George Adam Nixon (May 8, 1923 – September 19, 1998) was a politician in Ontario, Canada. He was a Progressive Conservative member of the Legislative Assembly of Ontario from 1971 to 1975 who represented the downtown Toronto riding of Dovercourt.
|Preceded by||Dante De Monte|
|Succeeded by||Tony Lupusella|
|Born||May 8, 1923|
|Died||September 19, 1998 (aged 75)|
|Political party||Progressive Conservative|
Nixon was born and raised in the Dovercourt neighbourhood in the west end of Toronto, the son of Irish immigrants. He attended Dovercourt Junior Public School and later Central Technical School. Nixon worked for 25 years at Continental Can Company, first as a stock keeper and then as a foreman. He was active in a wide variety of community service activities, including the Baptist Church, the United Appeal, the Cerebral Palsy Association and he was one of the founders of Camp Kwasind for underprivileged children. He and his wife Norma raised four children, one son and three daughters. He died September 19, 1998, of complications of a stroke suffered in May of that same year. He was predeceased by his wife and son.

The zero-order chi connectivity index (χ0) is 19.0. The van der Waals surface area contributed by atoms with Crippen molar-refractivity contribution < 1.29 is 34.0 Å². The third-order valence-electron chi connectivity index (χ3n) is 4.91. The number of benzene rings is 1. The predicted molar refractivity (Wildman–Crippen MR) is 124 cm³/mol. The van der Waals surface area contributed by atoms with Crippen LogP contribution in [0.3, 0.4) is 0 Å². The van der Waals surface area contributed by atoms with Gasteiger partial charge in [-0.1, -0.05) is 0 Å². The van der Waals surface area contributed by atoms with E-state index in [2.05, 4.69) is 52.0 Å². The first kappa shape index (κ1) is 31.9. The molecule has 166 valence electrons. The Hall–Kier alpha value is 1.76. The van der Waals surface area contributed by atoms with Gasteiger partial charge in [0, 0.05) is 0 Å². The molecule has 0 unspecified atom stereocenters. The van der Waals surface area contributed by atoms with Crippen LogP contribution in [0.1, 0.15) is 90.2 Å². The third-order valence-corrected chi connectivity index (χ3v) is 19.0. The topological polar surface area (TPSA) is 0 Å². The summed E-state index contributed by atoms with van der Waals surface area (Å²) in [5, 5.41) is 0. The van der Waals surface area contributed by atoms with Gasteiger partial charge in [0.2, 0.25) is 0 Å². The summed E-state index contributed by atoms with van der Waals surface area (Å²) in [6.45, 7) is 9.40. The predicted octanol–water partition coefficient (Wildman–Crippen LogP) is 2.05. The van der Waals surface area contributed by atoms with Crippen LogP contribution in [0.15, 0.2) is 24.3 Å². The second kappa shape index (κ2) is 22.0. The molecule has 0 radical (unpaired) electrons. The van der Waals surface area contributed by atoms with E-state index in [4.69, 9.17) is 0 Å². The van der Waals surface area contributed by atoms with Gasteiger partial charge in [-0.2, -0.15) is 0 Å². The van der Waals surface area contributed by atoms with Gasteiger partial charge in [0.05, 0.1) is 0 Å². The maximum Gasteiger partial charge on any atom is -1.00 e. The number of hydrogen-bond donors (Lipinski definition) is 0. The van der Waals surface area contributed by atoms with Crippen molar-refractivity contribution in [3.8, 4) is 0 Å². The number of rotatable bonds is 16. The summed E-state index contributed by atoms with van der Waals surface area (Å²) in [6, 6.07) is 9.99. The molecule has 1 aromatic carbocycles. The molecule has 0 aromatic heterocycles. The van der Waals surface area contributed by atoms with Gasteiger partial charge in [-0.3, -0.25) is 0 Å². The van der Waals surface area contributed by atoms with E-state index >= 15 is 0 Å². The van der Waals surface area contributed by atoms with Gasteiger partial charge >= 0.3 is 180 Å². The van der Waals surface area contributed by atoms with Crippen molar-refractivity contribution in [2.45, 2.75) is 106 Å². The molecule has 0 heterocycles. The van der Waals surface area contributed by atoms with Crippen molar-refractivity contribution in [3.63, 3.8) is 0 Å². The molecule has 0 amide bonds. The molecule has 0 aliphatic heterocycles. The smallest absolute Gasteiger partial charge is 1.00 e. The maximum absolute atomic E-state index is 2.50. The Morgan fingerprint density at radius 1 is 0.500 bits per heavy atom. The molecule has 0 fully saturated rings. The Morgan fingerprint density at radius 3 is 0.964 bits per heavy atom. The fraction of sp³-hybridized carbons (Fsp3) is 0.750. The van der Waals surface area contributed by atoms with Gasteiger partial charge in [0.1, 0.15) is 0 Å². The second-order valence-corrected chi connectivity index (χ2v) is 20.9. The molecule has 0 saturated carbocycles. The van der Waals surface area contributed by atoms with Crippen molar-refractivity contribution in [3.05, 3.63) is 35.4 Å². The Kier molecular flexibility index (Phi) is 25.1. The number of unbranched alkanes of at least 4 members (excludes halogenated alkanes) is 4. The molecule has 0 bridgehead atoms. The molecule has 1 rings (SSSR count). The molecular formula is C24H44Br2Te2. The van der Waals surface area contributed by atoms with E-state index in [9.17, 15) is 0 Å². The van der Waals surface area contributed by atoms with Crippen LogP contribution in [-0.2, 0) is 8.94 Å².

Nixon ran in the 1971 provincial election as the Progressive Conservative candidate in the riding of Dovercourt. He defeated NDP candidate Steve Penner by a narrow margin of 55 votes. A recount reduced the margin to 38 votes. The NDP challenged the election but the result held. In 1975 he was defeated by New Democrat candidate Tony Lupusella by 1,383 votes.
- "George Adam Nixon | Legislative Assembly of Ontario". www.ola.org. Retrieved 2018-07-31.
- Pierre Normandin (1978). Canadian Parliamentary Guide, 1975.
- Barnes, Al (September 22, 1998). "George Nixon, 76 former Tory MPP". Toronto Star. p. 1.
- "Tribute in the Legislative Assembly". Government of Ontario. September 30, 1998.
- "Riding-by-riding returns in provincial election". The Globe and Mail. October 23, 1971. p. 10.
- "Dovercourt dispute: Loser wants voting declared invalid". The Globe and Mail. January 20, 1972. p. 5.
- "Table of vote results for all Ontario ridings". The Globe and Mail. September 19, 1975. p. C12.